The number of fits is unclear, then, and much could depend upon Soriano’s cost. There’s also the issue of his likely performance — the Marlins reportedly backed away because they felt Soriano wasn’t an upgrade. That might sound wrong for a pitcher who’s had 107 saves total over the past three seasons, but Soriano is 35 and posted a 6.48 ERA in the second half last season.
So who will ultimately sign Soriano?
Seeking to upgrade a relief corps that has struggled at times this season, the Cubs are among the teams to have kicked the tires on free agent right-hander Rafael Soriano, reports Patrick Mooney of CSN Chicago. Last week, Jon Heyman reported that the Cubs “may consider” Soriano at some point down the line.
Soriano, a Scott Boras client is training and facing live hitters in the Dominican Republic at this time, Mooney writes. Boras told reporters yesterday before the Cubs hosted the Padres at Wrigley Field that some teams are seeing him for the second and third time. “I think Soriano could help about 10 teams now,” Boras told reporters. “…Teams are reaching out. We’re pretty close to structuring a deal for him.” The Cubs aren’t quite motivated or desperate enough to pay top dollar for Soriano, Mooney hears.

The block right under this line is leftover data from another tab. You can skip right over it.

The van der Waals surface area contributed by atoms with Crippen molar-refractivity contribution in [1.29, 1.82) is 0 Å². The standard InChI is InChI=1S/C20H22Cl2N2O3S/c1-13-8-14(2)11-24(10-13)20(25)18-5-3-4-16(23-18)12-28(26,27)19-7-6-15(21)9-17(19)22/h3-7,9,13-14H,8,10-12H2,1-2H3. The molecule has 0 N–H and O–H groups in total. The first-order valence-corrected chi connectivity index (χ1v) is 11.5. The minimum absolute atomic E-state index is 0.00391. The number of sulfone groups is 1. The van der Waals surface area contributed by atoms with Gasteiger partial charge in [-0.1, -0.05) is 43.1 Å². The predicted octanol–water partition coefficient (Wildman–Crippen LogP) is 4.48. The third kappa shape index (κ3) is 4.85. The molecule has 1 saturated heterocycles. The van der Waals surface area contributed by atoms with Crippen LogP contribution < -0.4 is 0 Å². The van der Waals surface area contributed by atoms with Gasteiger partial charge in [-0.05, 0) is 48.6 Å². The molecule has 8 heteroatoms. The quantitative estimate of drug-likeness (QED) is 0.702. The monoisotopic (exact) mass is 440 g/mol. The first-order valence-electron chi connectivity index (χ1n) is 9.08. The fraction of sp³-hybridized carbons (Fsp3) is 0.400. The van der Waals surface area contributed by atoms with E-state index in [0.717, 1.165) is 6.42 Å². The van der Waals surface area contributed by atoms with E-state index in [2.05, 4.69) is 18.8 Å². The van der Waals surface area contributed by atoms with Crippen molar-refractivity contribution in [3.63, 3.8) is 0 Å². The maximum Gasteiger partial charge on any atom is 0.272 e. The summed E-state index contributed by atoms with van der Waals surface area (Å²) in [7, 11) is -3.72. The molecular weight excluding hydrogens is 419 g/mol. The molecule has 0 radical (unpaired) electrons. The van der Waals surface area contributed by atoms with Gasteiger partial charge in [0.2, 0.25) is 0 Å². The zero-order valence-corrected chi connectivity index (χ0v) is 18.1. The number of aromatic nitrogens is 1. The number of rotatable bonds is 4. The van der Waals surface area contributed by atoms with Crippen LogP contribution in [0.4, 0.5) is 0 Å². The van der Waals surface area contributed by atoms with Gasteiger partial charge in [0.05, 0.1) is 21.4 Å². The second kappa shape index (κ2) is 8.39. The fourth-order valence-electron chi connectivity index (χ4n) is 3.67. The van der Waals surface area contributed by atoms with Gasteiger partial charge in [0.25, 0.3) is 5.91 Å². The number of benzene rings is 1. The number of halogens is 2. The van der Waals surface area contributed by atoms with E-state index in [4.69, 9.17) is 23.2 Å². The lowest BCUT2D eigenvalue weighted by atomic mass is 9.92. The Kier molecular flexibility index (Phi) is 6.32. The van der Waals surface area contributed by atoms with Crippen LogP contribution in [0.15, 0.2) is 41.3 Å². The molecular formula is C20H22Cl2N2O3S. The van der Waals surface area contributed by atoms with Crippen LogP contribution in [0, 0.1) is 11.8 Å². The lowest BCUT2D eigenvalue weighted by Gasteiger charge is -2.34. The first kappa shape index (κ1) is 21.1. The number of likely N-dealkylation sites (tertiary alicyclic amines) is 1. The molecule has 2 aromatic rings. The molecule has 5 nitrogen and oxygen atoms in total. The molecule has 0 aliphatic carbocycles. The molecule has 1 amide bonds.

Still, it’s not difficult to see why the Cubs would have some form of interest in a bullpen upgrade — particularly one that wouldn’t cost the team any prospects. Hector Rondon, Pedro Strop and lefty Zac Rosscup have all pitched reasonably well this season, but beyond that group, there’s been little stability. Phil Coke has already been designated for assignment. Jason Motte‘s ERA is 5.17, and his peripherals aren’t much more encouraging. Edwin Jackson rattled off six scoreless appearances to open the season, but he’s surrendered five runs in his past 1 2/3 innings (spanning three appearances).